That is why a number of countries including India have entered into a period of lockdowns. Recognizing they do not have the ability to test extensively, they have decided to try to snap the transmission links. This will significantly drop the number of new infections, and give the governments and the health systems some breathing time. If they have spent the time wisely, building the capacity to test extensively, they can screen the population, identify contacts, and separate them from the general population. This is what China did in Wuhan along with lockdown, and South Korea did with extensive testing and with less-stringent lockdown to control their epidemics.
Unfortunately, once the numbers are high, simple lockdown does not work. New research co-authored by Xihong Lin, professor of biostatistics at Harvard T.H. Chan School of Public Health, along with Chinese colleagues in Wuhan has reported that it was lockdown along with centralized quarantine—separating into two groups those who were infected and those who were in contact with the infected—from the general population that brought down the infection rate. Those who tested positive were put in temporary hospitals, and those suspected were housed in dorms, hotels and other facilities, and tested regularly. This is what finally controlled the epidemic, bringing the numbers down dramatically.
If the hospitals are overwhelmed by the number of patients, as they were in Wuhan and now in Italy, the mortality rates will be much higher. In Wuhan, the case fatality ratio—the number of deaths to infected cases—was initially estimated (based largely on Wuhan figures) by WHO to be nearly 3.4 percent; it is now thought to be much lower. A recent study in Nature Medicine says that the number of people who did not show symptoms but were infected means that the case fatality ratio was closer to 1.4 percent there. The number of fatalities was significantly higher among the old, and those with other medical complications.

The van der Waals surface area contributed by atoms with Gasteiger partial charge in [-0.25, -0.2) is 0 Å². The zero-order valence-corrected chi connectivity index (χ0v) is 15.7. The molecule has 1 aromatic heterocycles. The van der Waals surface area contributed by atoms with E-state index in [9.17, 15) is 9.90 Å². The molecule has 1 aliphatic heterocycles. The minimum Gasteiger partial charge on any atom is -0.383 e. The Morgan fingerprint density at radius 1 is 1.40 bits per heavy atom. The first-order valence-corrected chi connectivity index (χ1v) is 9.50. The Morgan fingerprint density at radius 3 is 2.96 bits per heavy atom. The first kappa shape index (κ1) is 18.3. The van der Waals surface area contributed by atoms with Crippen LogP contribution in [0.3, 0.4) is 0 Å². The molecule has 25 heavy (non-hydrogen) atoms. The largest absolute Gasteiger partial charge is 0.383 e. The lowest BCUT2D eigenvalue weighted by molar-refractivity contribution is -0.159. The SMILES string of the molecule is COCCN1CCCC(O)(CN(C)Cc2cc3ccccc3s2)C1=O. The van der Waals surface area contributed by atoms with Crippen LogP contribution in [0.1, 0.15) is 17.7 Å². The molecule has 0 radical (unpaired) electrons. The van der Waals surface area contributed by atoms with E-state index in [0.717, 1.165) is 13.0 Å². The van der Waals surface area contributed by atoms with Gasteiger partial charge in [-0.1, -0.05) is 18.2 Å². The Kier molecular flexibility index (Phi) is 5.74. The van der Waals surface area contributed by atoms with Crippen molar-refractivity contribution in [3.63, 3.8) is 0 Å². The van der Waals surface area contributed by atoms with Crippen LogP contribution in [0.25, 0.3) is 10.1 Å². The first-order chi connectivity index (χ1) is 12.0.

In Italy, Lombardy and nearby regions are seeing even worse figures. Italy’s death rates are higher perhaps because Italy has a significantly older population with more than 23 percent of its people above the age of 65. The median age of India’s population is about 27, against Italy’s 47. This may lead to a lower death rate from COVID-19 in India and other countries with younger populations. But given India’s poor health care system and a huge proportion of its working population on daily wages, loss of employment and earnings can also take a devastating toll.